A screenshot of chat GPT means nothing. Copying and pasting And output from GPT and the New York Times means absolutely nothing. All they did there is they left the door wide open For OpenAI to come in and very easily shoot everything down. Right. Because like they said, like OpenAI said, and like I kinda discovered y'all, They had the links to share because that view that they shared in their 69 page filing, that view is only accessible when you get the link From a third party or if you share it with yourself. That is a view only link that they had. So they had it's it's it's not like you couldn't recreate it. New York Times and New York Times legal team, I did it in roughly 90 seconds using both GPT 3.5 and the OpenAI Playground.
Jordan Wilson [00:54:06]:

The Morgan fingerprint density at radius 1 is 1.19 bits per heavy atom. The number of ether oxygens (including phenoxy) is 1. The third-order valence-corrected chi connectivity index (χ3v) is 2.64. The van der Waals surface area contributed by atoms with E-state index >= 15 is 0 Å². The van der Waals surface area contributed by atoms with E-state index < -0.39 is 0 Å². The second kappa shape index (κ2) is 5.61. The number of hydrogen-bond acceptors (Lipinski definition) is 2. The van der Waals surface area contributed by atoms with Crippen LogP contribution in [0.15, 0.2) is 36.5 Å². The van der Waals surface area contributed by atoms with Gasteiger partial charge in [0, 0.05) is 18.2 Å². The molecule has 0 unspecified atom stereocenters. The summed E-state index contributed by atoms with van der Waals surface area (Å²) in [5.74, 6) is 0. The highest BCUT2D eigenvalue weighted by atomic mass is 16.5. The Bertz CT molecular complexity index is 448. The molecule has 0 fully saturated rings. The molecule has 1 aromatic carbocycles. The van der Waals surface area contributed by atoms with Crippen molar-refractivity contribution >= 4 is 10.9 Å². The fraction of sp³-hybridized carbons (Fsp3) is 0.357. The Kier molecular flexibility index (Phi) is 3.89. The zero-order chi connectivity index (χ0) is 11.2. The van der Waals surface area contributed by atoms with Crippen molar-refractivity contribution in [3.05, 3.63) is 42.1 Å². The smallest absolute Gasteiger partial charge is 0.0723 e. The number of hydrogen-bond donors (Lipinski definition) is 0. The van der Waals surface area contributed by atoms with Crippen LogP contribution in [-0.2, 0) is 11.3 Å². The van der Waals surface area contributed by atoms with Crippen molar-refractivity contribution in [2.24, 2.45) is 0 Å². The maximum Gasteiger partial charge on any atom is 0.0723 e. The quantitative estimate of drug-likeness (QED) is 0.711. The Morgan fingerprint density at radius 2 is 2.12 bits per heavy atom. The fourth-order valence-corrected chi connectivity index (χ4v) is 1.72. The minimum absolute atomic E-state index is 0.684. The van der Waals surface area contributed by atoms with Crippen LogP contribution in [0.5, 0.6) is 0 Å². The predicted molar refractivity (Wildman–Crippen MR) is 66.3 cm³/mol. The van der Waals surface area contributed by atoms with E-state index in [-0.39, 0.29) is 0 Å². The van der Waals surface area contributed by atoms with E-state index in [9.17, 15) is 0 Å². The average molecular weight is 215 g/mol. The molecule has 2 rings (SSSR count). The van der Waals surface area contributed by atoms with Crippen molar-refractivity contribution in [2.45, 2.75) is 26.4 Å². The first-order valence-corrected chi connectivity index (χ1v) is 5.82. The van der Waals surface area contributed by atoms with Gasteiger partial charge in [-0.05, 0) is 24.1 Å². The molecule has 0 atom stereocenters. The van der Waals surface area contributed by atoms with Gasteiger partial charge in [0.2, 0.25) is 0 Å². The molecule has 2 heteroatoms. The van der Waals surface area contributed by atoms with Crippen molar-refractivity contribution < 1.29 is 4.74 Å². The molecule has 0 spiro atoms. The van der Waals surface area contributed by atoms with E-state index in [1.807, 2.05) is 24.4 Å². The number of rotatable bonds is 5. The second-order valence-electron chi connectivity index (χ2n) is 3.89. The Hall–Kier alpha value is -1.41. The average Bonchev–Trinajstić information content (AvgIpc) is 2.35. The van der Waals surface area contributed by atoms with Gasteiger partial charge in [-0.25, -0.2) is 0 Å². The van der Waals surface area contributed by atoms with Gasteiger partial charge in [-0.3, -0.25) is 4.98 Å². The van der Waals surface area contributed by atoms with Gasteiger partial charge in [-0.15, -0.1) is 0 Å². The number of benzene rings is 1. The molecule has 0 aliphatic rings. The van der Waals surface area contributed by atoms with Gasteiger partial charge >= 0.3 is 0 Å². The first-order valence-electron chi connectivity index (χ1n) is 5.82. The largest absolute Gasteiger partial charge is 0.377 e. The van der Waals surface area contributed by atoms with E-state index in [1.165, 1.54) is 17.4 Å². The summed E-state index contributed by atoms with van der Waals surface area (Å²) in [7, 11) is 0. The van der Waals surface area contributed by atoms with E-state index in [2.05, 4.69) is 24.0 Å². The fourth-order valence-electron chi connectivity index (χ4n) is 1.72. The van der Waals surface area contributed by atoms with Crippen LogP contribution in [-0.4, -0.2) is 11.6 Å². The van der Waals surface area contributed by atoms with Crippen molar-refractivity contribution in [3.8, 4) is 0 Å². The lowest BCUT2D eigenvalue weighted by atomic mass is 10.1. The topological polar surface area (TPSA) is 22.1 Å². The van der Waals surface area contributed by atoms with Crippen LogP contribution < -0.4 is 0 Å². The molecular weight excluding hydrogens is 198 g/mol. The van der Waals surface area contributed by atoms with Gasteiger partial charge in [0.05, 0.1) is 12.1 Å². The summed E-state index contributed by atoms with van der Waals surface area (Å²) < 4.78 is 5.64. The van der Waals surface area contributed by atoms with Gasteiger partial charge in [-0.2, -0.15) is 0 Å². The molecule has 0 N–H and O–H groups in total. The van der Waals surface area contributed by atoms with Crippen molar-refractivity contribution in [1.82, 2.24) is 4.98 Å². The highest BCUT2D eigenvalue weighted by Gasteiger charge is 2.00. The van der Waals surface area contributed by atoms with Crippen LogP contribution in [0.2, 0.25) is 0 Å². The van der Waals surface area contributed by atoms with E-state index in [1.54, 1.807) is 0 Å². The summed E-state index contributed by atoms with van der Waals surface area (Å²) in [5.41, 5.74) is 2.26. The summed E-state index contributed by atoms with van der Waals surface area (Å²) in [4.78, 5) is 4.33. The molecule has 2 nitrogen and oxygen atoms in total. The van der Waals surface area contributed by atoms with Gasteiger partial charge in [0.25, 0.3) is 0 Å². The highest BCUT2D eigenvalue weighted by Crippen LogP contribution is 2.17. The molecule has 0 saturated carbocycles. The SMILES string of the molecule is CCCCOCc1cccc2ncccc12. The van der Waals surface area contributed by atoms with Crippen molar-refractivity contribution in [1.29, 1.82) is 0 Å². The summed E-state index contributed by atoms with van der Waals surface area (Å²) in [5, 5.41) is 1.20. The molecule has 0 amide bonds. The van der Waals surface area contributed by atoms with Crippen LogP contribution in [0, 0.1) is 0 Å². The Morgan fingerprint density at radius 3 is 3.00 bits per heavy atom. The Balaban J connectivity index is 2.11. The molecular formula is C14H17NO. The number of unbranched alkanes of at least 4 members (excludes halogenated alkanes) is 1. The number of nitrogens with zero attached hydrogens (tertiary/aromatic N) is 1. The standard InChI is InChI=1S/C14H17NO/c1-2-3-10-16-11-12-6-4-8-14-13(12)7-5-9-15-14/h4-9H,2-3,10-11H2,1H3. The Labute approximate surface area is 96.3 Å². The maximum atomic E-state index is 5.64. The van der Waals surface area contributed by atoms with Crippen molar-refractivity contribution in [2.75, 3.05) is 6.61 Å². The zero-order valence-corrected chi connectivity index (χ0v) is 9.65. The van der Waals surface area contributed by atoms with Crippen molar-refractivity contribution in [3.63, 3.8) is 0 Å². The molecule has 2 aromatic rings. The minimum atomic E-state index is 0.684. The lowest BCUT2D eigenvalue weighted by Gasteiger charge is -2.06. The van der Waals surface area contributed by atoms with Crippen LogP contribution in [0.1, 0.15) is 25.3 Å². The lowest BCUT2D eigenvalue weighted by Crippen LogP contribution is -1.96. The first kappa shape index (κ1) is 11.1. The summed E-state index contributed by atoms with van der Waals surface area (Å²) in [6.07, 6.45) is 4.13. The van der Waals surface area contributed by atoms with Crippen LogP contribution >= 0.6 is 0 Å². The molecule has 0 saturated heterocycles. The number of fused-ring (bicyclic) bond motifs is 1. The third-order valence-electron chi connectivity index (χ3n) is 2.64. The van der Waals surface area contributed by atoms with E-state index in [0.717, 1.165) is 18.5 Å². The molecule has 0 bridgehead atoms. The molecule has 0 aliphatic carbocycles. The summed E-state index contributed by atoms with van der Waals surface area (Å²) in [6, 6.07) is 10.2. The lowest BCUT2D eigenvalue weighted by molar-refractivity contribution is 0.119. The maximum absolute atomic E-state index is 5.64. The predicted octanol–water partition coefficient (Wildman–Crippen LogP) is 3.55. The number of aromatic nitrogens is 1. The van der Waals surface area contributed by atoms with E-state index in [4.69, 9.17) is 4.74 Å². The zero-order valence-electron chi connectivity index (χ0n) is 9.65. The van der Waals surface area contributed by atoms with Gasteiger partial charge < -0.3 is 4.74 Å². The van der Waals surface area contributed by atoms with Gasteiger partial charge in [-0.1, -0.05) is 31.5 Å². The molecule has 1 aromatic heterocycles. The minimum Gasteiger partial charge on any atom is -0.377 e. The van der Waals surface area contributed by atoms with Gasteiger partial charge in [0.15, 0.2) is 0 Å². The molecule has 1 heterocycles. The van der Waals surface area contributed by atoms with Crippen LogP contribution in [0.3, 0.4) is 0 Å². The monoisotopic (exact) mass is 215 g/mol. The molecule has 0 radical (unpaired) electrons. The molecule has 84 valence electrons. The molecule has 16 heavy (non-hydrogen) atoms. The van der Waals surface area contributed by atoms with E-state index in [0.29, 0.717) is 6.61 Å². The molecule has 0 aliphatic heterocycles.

It is extremely easy to replicate it, and they got it wrong in their filing. Again, we'll share that part in the newsletter. When they said next sentence, it didn't even get the next sentence correct. So they shot themselves in the foot, and if it does ever go to trial, my gosh, I can't wait for OpenAI to pick that piece apart. So that's number 1. I think it's gonna get settled, and I think the New York Times really dropped the ball On putting together this argument, I don't think they fully even though it looked like they did fully understand because they're going into great explanations on How large language models are trained, but apparently, they thought a screenshot meant something when it means absolutely nothing. And number 2, if In the small, small, small likelihood, the New York Times does win this case, and they are actually granted what they requested, The destruction of GPT that has far reaching Implications for the US economy. When 92% 92% of Fortune 500 companies are currently using GPT, And there are thousands of companies.